# Using CPS "CPI99" to adjust for inflation

Hi,

I have wage data from the monthly CPS from 2012-2017 that I would like to adjust for inflation (I think up to 2017 dollars). I’ve read the instructions on how to do so using the CPI99 variable here: https://cps.ipums.org/cps/cpi99.shtml. I understand this in theory but do not know how to actually use the CPI99 variable in Stata. This is my first time using Stata and I’m new to analysis in general so if anyone can provide a simple explanation that would be great!

The CPI99 inflation adjustment variable will bring all dollar values into consistent 1999 dollar values. As outlined on Table 1 on this page, if you multiply the dollar value from a given year by the value given in CPI99 the resulting product will be the dollar value converted into 1999 dollars. Once you’ve done this and you want to bring your dollar values into another base year, then follow the procedure outlined on Table 2. For example, say you want to convert into 2016 dollars, then you can multiply the 1999 dollar values by 1.440. In STATA this can all be done using the generate command.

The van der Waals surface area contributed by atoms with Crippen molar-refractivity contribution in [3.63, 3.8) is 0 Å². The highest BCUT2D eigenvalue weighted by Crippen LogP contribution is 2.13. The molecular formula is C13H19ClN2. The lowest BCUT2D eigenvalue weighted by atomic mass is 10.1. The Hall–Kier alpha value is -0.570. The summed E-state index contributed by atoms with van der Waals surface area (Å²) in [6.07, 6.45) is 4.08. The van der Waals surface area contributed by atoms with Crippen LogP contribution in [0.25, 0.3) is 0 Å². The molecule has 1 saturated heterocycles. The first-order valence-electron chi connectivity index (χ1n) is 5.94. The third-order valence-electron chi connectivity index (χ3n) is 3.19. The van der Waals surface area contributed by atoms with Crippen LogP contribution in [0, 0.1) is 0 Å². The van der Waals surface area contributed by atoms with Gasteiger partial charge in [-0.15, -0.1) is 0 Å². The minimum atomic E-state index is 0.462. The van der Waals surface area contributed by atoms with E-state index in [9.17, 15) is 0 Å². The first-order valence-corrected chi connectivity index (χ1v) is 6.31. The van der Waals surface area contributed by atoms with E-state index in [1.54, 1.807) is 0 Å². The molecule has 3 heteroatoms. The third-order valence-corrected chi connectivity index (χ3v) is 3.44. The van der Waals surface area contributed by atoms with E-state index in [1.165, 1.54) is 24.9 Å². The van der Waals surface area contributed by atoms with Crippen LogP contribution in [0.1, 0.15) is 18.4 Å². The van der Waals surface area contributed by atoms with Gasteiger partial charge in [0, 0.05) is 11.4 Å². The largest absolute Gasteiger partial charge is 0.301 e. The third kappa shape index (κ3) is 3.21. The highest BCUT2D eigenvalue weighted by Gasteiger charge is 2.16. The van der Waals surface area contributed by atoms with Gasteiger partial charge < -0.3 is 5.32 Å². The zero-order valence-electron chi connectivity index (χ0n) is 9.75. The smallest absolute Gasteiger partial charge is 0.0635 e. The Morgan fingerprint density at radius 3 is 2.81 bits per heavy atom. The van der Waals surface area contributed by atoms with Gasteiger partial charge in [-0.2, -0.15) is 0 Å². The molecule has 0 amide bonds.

So, the process is as follows:
(1) Convert dollar values in all years into 1999 dollars, using CPI99. (e.g. gen incwage_99 = incwage*CPI99)
(2) Convert 1999 dollar values into any other year, using Table 2. (e.g. gen incwage_16 = incwage_99*1.440)

I hope this helps. Let me know if you have any additional questions.

Thank you so much for your answer! I have a very delayed follow-up question (I set this project aside for a few months and am revisiting it now).

I tried using the method you outlined in your post (which was very clear, thank you!), but noticed that it left me with a ton of missing values for my adjusted wage variable. I looked at the data editor, and cpi99 has no values for the vast majority of the rows in my data.

I think this is probably because I’m using monthly data (and btw my wage variables come from the EARNER supplement) and the cpi99 is a yearly variable.

Is there a corresponding monthly variable for adjustment, or do I need to do it “by hand” using the factors provided in Table 1. (In other words, I would use 0.741 for 2012 data, 0.726 for 2013 data, 0.715 for 20124 data, etc.)